Low-fructose Diet Lowers Blood Pressure and Inflammation in Patients With Chronic Kidney Disease
Posted: 03/14/2012; Nephrol Dial Transplant. 2012;27(2):608-612. © 2012 Oxford University Press
Abstract and Introduction
Background. Fructose has been strongly linked with hypertension, hyperuricemia and inflammation in experimental models and humans. However, the effect of low-fructose diet on inflammation, hyperuricemia and the progression of renal disease has not yet been evaluated in patients with chronic kidney disease (CKD).
Methods. Twenty-eight patients (age 59 ± 15 years, 17 males/11 females) with Stages 2 and 3 CKD were switched from a regular (basal) (60.0 g/24 h) to a low (12.0 g/24 h) fructose diet for 6 weeks, followed by a resumption of their regular diet for another 6 weeks. Diet was monitored by a dietician. At the baseline, low- and regular-fructose diet ambulatory blood pressure (BP) was measured and blood sampled for renal function (creatinine), inflammatory markers, fasting glucose and insulin and serum uric acid. Twenty-four-hour urine collections were also obtained for creatinine, uric acid, monocyte chemotatic protein-1, transforming growth factor-beta and N-acetyl-beta-D-glucosaminidase.
Results. The low-fructose diet tended to improve BP for the whole group (n = 28), while significant reduction of BP was only seen in dippers (n = 20) but not in non-dippers (n = 8). No effects on estimated glomerular filtration rate (eGFR) or proteinuria were observed. Serum uric acid was lowered non-significantly with low-fructose diet (7.1 ± 1.3 versus 6.6 ± 1.0 mg/dL, P < 0.1), whereas a significant decrease in fasting serum insulin was observed (11.2 ± 6.1 versus 8.2 ± 2.9 mIU/mL, P < 0.05) and the reduction persisted after return to the regular diet. A slight but not significant reduction in urinary uric acid and fractional uric acid excretion was observed while the patients were on the low fructose diet. The low-fructose diet also decreased high sensitivity C-reactive protein (hsCRP) (4.3 ± 4.9 versus 3.3 ± 4.5 mg/L; P < 0.01) and soluble intercellular adhesion molecule (sICAM) (250.9 ± 59.4 versus 227 ± 50.5 ng/mL; P < 0.05). The hsCRP returned to baseline with resumption of the regular diet, whereas the reduction in sICAM persisted.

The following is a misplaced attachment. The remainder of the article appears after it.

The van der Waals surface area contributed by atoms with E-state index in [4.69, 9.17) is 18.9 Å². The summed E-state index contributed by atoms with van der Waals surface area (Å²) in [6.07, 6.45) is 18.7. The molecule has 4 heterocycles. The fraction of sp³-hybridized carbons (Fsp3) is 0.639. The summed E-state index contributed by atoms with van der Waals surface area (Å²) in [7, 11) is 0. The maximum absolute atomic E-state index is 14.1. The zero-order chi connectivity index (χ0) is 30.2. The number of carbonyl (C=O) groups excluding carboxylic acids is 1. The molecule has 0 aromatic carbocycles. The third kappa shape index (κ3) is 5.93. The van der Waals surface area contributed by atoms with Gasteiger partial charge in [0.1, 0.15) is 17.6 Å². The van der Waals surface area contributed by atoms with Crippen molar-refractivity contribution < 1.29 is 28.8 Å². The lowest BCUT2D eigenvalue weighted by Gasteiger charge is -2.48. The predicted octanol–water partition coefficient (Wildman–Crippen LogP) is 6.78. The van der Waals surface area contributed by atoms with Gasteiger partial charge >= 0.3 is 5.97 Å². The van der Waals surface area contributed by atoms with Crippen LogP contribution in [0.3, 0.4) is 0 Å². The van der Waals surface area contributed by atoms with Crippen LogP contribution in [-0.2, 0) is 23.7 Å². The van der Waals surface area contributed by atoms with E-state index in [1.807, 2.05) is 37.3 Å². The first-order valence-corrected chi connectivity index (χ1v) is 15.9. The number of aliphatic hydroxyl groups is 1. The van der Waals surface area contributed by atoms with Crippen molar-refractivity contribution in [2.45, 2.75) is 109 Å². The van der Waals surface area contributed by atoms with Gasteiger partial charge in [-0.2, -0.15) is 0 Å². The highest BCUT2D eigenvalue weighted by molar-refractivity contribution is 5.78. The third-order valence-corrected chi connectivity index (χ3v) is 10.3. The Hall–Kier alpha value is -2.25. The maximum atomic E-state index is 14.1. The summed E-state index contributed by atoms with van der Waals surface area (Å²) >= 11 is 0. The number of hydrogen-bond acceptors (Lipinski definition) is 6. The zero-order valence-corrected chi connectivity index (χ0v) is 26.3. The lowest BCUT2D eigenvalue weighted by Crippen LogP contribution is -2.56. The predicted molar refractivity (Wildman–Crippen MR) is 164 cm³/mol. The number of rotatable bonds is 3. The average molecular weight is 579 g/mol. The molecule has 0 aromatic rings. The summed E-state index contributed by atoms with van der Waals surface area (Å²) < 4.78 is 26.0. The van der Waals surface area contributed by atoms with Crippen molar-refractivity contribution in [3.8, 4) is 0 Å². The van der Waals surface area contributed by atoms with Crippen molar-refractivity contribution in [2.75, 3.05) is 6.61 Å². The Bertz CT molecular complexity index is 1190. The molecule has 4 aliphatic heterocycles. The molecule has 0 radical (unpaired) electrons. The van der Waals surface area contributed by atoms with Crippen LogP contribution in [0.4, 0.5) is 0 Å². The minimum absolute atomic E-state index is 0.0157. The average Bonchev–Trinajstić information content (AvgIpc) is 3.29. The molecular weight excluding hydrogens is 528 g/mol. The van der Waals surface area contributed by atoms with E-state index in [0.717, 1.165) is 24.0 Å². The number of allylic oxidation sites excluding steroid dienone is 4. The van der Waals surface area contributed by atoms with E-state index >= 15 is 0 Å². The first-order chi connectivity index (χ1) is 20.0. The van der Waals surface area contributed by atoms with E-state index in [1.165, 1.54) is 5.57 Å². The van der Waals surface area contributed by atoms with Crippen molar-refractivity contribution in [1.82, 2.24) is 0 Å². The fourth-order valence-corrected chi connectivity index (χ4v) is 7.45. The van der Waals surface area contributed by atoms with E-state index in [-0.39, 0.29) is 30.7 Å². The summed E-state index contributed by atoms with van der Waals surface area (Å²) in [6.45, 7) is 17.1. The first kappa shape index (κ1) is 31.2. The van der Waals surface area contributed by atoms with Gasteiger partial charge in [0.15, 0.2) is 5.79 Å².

Conclusion. Low-fructose diet in subjects with CKD can reduce inflammation with some potential benefits on BP. This pilot study needs to be confirmed by a larger clinical trial to determine the long-term benefit of a low-fructose diet compared to other diets in subjects with CKD.
Fructose intake from added sugars has increased dramatically over the last century and has recently been implicated as a potential contributor to hypertension, inflammation and kidney disease. Fructose is distinct from other sugars as uric acid is generated during its metabolism. Serum uric acid levels have been found to correlate with the intake of fructose and added sugars. In turn, an elevated serum uric acid has also been shown to be associated with hypertension, inflammation and chronic kidney disease (CKD), and early intervention trials with xanthine oxidase inhibitors such as allopurinol have been found to have benefits on these parameters in both subjects with normal and decreased renal function.[5–8]
To date, there have been no published studies to examine the effect of a low-fructose diet in subjects with or without CKD. In particular, the usefulness of a low-fructose diet in subjects with CKD could theoretically be unhelpful given the fact that decreased glomerular filtration rate (GFR) itself may lead to the retention of uric acid and sodium which can cause hyperuricemia and hypertension, respectively. Furthermore, both inflammation and oxidative stress characterize subjects with reduced renal function and is likely to have multiple causes.
Given how little is known in this area, we performed an open pilot study to determine the effect of a low-fructose diet on serum uric acid, blood pressure (BP) and markers of inflammation [especially high-sensitivity C-reactive protein (hsCRP) and soluble intercellular adhesion molecule (sICAM) 1] in subjects with stable CKD (Stages 2 and 3). For this pilot study, we estimated fructose intake while patients were on their regular diet along with baseline parameters, followed by a 6-week trial of a low-fructose diet. Subjects then resumed to their regular diet for an additional 6 weeks to determine if the effects of the low-fructose diet were persistent.